The flowchart 1400 of FIG. 14 presents the different alternatives implemented according to embodiments of the present invention. In step 1410 the user's edit in the form of a drag-and-drop command is received. If the results involved in the drag-and-drop have the same predicate as determined in 1420, then the system must determine in step 1430 if they have the same object. If so, then in step 1450 only one of the results is kept after merging the objects.

If, however, the two objects are different, then in step 1460, the system presents an interface 700 to the user for the user to select which of the two (or both) results to keep. Alternatively, in this same interface 700 the user is able to input an entirely new value and a comment.

If the predicates are not the same, as determined in decision 1420, the user is presented with an interface 900 where the user is able to select which of the predicates to keep.

Referring now to FIG. 13 there is shown a high-level block diagram illustrating an information processing system 1300 upon which an embodiment of the present invention may be implemented. System 1300 includes a bus 1302 or other communication mechanism for communicating information, and one or more processors, such as processor device 1304 coupled with bus 1302 for processing information. System 1300 also includes a main memory 1306, such as a random access memory (RAM) or other dynamic storage device, coupled with bus 1302 for storing information and instructions to be executed by processor device 1304 for carrying out the steps in the flow chart of FIG. 4.

System 1300 can be a content server. Content servers include any network device that is configured to provide content over a network to another computing device. Content servers may further host a variety of social networking sites, including, but not limited to Flicker, Twitter, Facebook, LinkedIn, and personal user sites (such as blogs, vlogs, online dating sites, and so forth). Content servers may also host a variety of non-social networking sites, including, but not limited to various business sites, educational sites, dictionary sites, encyclopedia sites, wilds, financial sites, government sites, and the like.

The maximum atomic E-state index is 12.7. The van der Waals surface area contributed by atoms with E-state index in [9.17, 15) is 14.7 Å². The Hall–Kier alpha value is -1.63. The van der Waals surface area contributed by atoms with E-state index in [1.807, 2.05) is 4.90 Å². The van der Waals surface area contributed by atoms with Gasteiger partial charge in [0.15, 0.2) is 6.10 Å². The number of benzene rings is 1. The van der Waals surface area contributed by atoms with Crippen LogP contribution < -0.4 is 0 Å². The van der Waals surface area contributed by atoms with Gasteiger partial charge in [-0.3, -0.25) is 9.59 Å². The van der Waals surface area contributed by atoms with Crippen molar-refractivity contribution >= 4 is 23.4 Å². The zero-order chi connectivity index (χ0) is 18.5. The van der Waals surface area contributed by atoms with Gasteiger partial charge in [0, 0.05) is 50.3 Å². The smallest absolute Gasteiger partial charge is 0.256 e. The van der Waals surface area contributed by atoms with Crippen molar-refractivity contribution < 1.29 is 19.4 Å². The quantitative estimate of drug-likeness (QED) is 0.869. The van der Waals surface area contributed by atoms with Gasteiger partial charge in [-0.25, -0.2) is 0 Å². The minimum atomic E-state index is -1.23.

Content servers may further provide a variety of services that include, but are not limited to, web services, third-party services, audio services, video services, email services, IM services, SMS services, VOIP services, calendaring services, photo services, or the like. Content may include text, images, audio, video, or the like.

Devices that may operate as a content server include desktop computers, multiprocessor systems, microprocessor-based or programmable consumer electronics, network PCs, servers, and the like.

Memory 1306 stores logic for performing the method steps discussed with respect to FIG. 4. Main memory 1306 also may be used for storing temporary variables or other intermediate information during execution of instructions to be executed by processor device 1304. System 1300 further includes, inter alia, a read only (ROM) memory 1308 or other static storage device, coupled with bus 1302 for storing static information and instructions for processor device 1304. A storage device 1310, such as a magnetic disk or optical disk, is provided and coupled with bus 1302 for storing information and instructions.

In an embodiment of the present invention, computer system 1300 is used for implementing the interactive interface for object search. According to one embodiment of the invention, the interface is provided by system 1300 in response to processor device 1304 executing one or more sequences of one or more instructions contained in memory 1306.